English-style meat pie in the oven, and I’ve 15 minutes or so before I have to go feed the fire. Ben’s good about keeping it fed, but when I’m baking I prefer to do it myself. I don’t know if the English actually eat anything like this or not, but that’s what we call it–meat and veggies baked in a crispy crust. I learned it from a crazy woman who grew up in Corvallis but learned it from her English mother-in-law. Oops, there’s the bell.

OK, to quote Tom Paul Glaser, I’ve “put another log on the fire.” The pie is starting to look pretty darned good and smell even better. So I’ve a few more minutes, anyway.

We’ve had some pretty massive cold weather. The Big Elk froze clear across for the first time in about 35 years.

The plus is that we keep both fires going pretty much all day, so I’ve been doing a lot of baking and roasting–breads, pies, a standing rib with roast potatoes yesterday, piroshkis on Christmas Eve (a bit of a tradition in our house), cinnamon rolls, blah, blah, blah.

I must admit I’m very partial to being retired. It suits me. And I got an order for four more of my books today, which suits me even better. . .;^}

But now I need to go drool around the kitchen and set the table. Ciao.

Ahem. . .Anyone still out there?

December 28, 2009

I’ve been flirting with getting back to this log for some time, and I always put it off for another day. But here I am.

I suppose I’m here at least in part because of a certain renewed confidence in my ability to manage computers. I defeated Microsoft’s attempts to squash me today (at least so far), and I feel a little rhapsodic.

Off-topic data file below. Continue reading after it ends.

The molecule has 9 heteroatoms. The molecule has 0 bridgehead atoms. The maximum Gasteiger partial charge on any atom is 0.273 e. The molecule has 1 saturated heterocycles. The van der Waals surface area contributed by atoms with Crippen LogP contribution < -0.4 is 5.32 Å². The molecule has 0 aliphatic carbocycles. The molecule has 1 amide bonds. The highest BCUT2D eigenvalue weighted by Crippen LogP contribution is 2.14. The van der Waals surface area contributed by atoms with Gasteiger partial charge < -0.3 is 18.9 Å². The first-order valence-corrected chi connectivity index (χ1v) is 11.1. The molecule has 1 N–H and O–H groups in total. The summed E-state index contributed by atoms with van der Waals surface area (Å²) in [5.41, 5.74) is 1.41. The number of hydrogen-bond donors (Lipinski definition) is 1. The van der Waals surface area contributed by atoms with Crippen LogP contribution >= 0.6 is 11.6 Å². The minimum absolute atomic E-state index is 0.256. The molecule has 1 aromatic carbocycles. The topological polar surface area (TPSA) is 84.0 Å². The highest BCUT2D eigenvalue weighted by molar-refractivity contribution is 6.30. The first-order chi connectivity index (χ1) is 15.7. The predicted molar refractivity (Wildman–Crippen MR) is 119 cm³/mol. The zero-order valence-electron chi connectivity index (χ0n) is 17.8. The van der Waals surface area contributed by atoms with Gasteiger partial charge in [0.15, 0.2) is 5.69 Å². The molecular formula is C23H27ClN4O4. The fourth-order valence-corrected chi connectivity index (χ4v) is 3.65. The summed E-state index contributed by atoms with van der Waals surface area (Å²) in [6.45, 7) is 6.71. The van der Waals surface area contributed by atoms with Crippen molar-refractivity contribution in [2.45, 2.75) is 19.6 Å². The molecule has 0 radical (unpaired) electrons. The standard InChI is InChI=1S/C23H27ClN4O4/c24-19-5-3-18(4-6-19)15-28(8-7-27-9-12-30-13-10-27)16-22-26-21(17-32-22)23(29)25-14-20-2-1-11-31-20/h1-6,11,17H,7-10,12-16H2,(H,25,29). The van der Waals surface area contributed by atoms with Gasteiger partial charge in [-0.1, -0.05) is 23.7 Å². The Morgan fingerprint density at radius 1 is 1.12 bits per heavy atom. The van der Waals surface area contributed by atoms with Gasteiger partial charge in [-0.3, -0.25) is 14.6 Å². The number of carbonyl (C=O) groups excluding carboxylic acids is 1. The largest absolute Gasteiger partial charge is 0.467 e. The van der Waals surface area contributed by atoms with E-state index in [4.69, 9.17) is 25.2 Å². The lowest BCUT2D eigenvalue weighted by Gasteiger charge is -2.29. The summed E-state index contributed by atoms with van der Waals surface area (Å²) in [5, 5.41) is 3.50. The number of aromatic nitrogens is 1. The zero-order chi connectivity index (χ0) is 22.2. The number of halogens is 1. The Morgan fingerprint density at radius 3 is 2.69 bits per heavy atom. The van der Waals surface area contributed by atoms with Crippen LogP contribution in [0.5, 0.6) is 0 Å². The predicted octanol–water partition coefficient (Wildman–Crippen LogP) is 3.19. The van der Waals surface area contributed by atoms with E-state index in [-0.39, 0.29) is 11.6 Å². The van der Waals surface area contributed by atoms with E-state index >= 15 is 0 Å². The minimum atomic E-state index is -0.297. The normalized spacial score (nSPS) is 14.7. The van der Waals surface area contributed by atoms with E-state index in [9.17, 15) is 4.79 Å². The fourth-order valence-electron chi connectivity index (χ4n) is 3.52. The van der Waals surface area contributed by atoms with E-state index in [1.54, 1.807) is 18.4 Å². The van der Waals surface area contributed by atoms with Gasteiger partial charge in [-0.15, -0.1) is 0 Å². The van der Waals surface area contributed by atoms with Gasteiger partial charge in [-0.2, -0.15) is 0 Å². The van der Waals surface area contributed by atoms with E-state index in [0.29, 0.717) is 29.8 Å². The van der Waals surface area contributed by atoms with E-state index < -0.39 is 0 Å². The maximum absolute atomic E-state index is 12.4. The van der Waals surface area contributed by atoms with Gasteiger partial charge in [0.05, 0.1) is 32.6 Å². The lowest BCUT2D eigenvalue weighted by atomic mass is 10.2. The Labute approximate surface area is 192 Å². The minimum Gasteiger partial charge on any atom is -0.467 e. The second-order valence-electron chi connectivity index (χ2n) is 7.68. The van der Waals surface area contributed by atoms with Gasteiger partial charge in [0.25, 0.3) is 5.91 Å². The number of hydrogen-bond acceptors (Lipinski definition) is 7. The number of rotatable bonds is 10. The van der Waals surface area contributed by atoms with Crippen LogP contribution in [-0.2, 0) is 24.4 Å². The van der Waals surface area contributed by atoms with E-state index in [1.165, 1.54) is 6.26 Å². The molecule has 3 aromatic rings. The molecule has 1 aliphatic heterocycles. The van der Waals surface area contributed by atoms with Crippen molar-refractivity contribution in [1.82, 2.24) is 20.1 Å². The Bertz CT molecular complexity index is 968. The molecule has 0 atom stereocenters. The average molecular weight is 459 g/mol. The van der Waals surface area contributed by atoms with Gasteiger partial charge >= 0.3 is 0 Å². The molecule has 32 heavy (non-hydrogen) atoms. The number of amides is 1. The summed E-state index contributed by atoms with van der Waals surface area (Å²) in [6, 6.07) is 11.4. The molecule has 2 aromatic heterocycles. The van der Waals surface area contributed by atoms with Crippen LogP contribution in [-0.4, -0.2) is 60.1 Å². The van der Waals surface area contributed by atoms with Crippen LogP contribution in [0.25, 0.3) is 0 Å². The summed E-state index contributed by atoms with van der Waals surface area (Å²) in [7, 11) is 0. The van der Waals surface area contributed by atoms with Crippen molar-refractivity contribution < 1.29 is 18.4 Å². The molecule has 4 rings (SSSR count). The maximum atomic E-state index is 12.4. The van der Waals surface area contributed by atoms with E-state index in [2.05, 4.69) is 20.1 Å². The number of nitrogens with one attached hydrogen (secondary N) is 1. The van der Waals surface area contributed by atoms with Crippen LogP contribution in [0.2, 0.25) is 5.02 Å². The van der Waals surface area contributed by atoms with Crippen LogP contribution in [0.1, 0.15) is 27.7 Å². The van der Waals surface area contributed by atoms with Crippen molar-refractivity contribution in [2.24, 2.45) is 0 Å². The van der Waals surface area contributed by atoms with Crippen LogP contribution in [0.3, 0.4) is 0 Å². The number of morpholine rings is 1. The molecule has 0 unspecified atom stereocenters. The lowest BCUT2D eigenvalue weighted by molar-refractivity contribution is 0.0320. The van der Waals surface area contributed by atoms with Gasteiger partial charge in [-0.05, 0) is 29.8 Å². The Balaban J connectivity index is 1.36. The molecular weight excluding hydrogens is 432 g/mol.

I bought a new computer. I’ve been putting it off for years because I didn’t want to deal with Vista and it really fried me to contemplate paying extra money to have someone “downgrade” my computer to an OS that worked. But then Windows 7 was released, got pretty good press, and I couldn’t stand it anymore. The machine wasn’t supposed to come until January, but Dell cut their assembly time in half (or else they got a shipment of parts early) and Fed-Ex cut their delivery time in half, and my new machine arrived midday on Christmas Eve, a gift from Santa.

Last night I was wishing I had stood it a little longer.  As is my wont, I leaped in with little regard to manuals, instructions, pre-planning, and so forth. So I spent a couple of hours backing up old files to CD for transfer, fingers crossed the whole time. I dealt with file protection issues and waded through them. Then I booted my new machine and went through the setup and stuff only to discover that I couldn’t just load my files from CD. I suspect it has something to do with the shift from a 32-bit OS to a 64-bit OS. So I started over, actually following the instructions from Windows 7 on moving files.

It was less arduous that I was afraid of.

Then I got surprise number 2. There’s no e-mail program on Windows 7. So, fingers crossed, I loaded an old version of Outlook and–voila!–my contacts and e-mail archive appeared exactly as they had before I ran them through Windows 7’s little file transfer utility.

But I had a few permissions problems. MS has done a good job of trying to hide from Joe User anything that might be of any use to anyone, but I ferreted out the files I needed, gave the system permission to let me screw with them, and my problems went away. At least for now. All in all a satisfying evening.

So here we are coming up on 2010, and I haven’t posted anything since mid-2008. There are lots of reasons for that, some of which may appear in subsequent posts. But there appear to be a few stalwarts still looking for me to speak, so as the New Year approaches, I’m going to resolve to try to do a little better this year.